Monday, November 2, 2020
Beam Suntory Inc. (Beam), a Chicago-based company that produces and sells distilled beverages, has agreed to pay a criminal monetary penalty of $19,572,885 to resolve the department’s investigation into violations of the Foreign Corrupt Practices Act (FCPA).
The resolution arises in part out of Beam’s scheme to pay a bribe to an Indian government official in exchange for approval of a license to bottle a line of products that Beam sought to market and sell in India, and related internal controls and books and records violations, which included efforts by a then-member of Beam’s legal department to affirmatively avoid uncovering information related to improper activities and practices by third-parties engaged by Beam in India that presented corruption risks.
Beam entered into a three-year deferred prosecution agreement with the Criminal Division’s Fraud Section and the U.S. Attorney’s Office for the Northern District of Illinois in connection with a criminal information unsealed today in the Northern District of Illinois charging Beam with one count of conspiracy to violate the anti-bribery, internal controls, and books and records provisions of the FCPA.
“Beam and its Indian subsidiary not only paid bribes to Indian government officials, they intentionally failed to implement internal controls to prevent bribery and falsified their books and records to conceal the corrupt activity,” said Acting Assistant Attorney General Brian C. Rabbitt of the Justice Department’s Criminal Division. “Companies that use corrupt influence instead of competing in a fair, ethical, and honest manner should take note of today’s agreement: paying bribes to obtain and retain business is not business as usual, it is a crime.”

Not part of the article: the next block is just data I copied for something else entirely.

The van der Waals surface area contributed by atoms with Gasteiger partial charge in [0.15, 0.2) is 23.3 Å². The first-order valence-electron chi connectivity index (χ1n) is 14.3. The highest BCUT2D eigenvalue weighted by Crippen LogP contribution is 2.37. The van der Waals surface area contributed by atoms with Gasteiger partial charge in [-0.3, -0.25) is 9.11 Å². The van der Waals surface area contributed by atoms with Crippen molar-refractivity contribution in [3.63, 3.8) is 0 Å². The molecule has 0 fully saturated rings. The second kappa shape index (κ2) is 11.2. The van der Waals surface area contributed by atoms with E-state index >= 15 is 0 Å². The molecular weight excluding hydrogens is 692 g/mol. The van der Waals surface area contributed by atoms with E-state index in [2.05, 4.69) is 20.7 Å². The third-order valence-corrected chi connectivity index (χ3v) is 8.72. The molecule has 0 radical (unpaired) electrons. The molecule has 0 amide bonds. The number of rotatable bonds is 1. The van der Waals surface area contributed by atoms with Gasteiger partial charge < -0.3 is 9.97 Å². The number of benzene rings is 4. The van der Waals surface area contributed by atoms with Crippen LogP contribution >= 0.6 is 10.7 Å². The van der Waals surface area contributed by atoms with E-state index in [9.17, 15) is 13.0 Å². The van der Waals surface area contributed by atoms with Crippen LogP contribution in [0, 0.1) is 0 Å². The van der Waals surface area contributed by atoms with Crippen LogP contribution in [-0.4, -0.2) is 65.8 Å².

“U.S. companies that attempt to gain the upper hand in foreign business ventures by engaging in corruption must be held accountable,” said U.S. Attorney John R. Lausch Jr. for the Northern District of Illinois. “The Foreign Corrupt Practices Act has a long reach, and for good reason. It is critical that our global economy remain on a fair playing field.”
“Bribery undermines the public's trust in our markets, and the FBI will never stop fighting to hold corrupt companies accountable whenever and wherever they abuse that trust,” said Special Agent in Charge Emmerson Buie Jr. of the FBI’s Chicago Office.
According to its admissions, Beam conspired with others to violate the FCPA by, among other things, engaging in a scheme to pay a bribe of one million Indian Rupees (approximately equal to $18,000 at the then exchange rate) to a senior Indian government official in exchange for that official’s approval of a license to bottle “Ready-to-Drink” (RTD) products that Beam sought to market and sell in India through its subsidiary, Beam Global Spirits & Wine (India) Private Ltd. (Beam India). The bribe was authorized by a high-ranking executive at Beam’s Asia Pacific/South America regional business unit, who directed that the payment be made through Beam India’s third-party bottler in order to conceal it.